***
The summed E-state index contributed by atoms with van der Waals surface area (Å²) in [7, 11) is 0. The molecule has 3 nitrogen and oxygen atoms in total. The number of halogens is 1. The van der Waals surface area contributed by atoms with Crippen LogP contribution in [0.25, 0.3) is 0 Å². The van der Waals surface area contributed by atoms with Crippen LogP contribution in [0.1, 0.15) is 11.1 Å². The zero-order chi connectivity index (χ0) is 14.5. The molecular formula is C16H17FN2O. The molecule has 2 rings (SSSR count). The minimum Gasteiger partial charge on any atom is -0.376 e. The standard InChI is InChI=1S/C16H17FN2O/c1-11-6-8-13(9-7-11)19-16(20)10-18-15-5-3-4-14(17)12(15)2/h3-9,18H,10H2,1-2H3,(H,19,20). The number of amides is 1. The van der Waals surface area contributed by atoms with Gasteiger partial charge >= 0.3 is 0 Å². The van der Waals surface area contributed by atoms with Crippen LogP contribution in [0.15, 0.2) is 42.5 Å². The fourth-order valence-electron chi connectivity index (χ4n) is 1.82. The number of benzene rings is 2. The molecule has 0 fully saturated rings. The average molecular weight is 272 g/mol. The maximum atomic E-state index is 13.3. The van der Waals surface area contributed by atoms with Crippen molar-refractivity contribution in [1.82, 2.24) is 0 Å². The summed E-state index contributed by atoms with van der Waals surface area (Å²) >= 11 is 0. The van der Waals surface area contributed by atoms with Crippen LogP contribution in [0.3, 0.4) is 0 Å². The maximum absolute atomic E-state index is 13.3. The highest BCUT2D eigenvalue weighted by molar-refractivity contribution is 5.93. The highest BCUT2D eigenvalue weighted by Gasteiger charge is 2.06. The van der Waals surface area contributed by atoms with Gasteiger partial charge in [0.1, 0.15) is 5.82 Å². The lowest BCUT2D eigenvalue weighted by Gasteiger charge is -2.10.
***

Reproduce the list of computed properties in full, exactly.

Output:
The summed E-state index contributed by atoms with van der Waals surface area (Å²) in [7, 11) is 0. The molecule has 3 nitrogen and oxygen atoms in total. The number of halogens is 1. The van der Waals surface area contributed by atoms with Crippen LogP contribution in [0.25, 0.3) is 0 Å². The van der Waals surface area contributed by atoms with Crippen LogP contribution in [0.1, 0.15) is 11.1 Å². The zero-order chi connectivity index (χ0) is 14.5. The molecular formula is C16H17FN2O. The molecule has 2 rings (SSSR count). The minimum Gasteiger partial charge on any atom is -0.376 e. The standard InChI is InChI=1S/C16H17FN2O/c1-11-6-8-13(9-7-11)19-16(20)10-18-15-5-3-4-14(17)12(15)2/h3-9,18H,10H2,1-2H3,(H,19,20). The number of amides is 1. The van der Waals surface area contributed by atoms with Gasteiger partial charge >= 0.3 is 0 Å². The van der Waals surface area contributed by atoms with Crippen LogP contribution in [0.15, 0.2) is 42.5 Å². The fourth-order valence-electron chi connectivity index (χ4n) is 1.82. The number of benzene rings is 2. The molecule has 0 fully saturated rings. The average molecular weight is 272 g/mol. The maximum atomic E-state index is 13.3. The van der Waals surface area contributed by atoms with Crippen molar-refractivity contribution in [1.82, 2.24) is 0 Å². The summed E-state index contributed by atoms with van der Waals surface area (Å²) >= 11 is 0. The van der Waals surface area contributed by atoms with Crippen LogP contribution in [0.3, 0.4) is 0 Å². The maximum absolute atomic E-state index is 13.3. The highest BCUT2D eigenvalue weighted by molar-refractivity contribution is 5.93. The highest BCUT2D eigenvalue weighted by Gasteiger charge is 2.06. The van der Waals surface area contributed by atoms with Gasteiger partial charge in [0.1, 0.15) is 5.82 Å². The lowest BCUT2D eigenvalue weighted by Gasteiger charge is -2.10.